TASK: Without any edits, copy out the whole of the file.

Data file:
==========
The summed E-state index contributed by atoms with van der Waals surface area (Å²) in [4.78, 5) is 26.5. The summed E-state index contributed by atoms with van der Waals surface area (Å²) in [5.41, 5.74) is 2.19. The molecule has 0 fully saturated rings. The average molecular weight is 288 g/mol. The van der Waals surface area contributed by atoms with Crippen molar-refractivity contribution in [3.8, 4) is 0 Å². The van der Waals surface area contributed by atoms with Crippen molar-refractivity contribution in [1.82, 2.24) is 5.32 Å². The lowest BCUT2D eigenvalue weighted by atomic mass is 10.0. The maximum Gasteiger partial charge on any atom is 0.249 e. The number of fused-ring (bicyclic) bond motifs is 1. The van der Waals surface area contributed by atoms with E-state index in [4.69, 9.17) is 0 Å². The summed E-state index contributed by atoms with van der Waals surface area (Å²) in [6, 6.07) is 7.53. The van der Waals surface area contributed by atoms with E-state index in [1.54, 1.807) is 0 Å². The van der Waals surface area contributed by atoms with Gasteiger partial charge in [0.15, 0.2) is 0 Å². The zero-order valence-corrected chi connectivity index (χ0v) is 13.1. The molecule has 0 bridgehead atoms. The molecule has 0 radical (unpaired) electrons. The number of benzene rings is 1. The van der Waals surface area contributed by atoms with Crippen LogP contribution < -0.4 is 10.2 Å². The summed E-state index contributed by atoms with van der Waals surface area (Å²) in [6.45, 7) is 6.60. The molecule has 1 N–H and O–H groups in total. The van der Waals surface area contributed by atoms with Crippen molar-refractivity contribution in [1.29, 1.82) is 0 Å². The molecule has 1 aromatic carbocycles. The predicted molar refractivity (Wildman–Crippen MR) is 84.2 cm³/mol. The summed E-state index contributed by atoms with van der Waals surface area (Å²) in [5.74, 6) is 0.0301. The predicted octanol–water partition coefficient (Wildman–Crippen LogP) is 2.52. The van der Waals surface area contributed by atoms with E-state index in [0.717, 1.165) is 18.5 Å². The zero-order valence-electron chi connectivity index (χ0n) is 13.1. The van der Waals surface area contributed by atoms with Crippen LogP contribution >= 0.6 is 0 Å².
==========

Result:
The summed E-state index contributed by atoms with van der Waals surface area (Å²) in [4.78, 5) is 26.5. The summed E-state index contributed by atoms with van der Waals surface area (Å²) in [5.41, 5.74) is 2.19. The molecule has 0 fully saturated rings. The average molecular weight is 288 g/mol. The van der Waals surface area contributed by atoms with Crippen molar-refractivity contribution in [3.8, 4) is 0 Å². The van der Waals surface area contributed by atoms with Crippen molar-refractivity contribution in [1.82, 2.24) is 5.32 Å². The lowest BCUT2D eigenvalue weighted by atomic mass is 10.0. The maximum Gasteiger partial charge on any atom is 0.249 e. The number of fused-ring (bicyclic) bond motifs is 1. The van der Waals surface area contributed by atoms with E-state index in [4.69, 9.17) is 0 Å². The summed E-state index contributed by atoms with van der Waals surface area (Å²) in [6, 6.07) is 7.53. The van der Waals surface area contributed by atoms with E-state index in [1.54, 1.807) is 0 Å². The van der Waals surface area contributed by atoms with Gasteiger partial charge in [0.15, 0.2) is 0 Å². The zero-order valence-corrected chi connectivity index (χ0v) is 13.1. The molecule has 0 bridgehead atoms. The molecule has 0 radical (unpaired) electrons. The number of benzene rings is 1. The van der Waals surface area contributed by atoms with Crippen LogP contribution < -0.4 is 10.2 Å². The summed E-state index contributed by atoms with van der Waals surface area (Å²) in [6.45, 7) is 6.60. The molecule has 1 N–H and O–H groups in total. The van der Waals surface area contributed by atoms with Crippen molar-refractivity contribution in [1.29, 1.82) is 0 Å². The molecule has 1 aromatic carbocycles. The predicted molar refractivity (Wildman–Crippen MR) is 84.2 cm³/mol. The summed E-state index contributed by atoms with van der Waals surface area (Å²) in [5.74, 6) is 0.0301. The predicted octanol–water partition coefficient (Wildman–Crippen LogP) is 2.52. The van der Waals surface area contributed by atoms with E-state index in [0.717, 1.165) is 18.5 Å². The zero-order valence-electron chi connectivity index (χ0n) is 13.1. The van der Waals surface area contributed by atoms with Crippen LogP contribution >= 0.6 is 0 Å².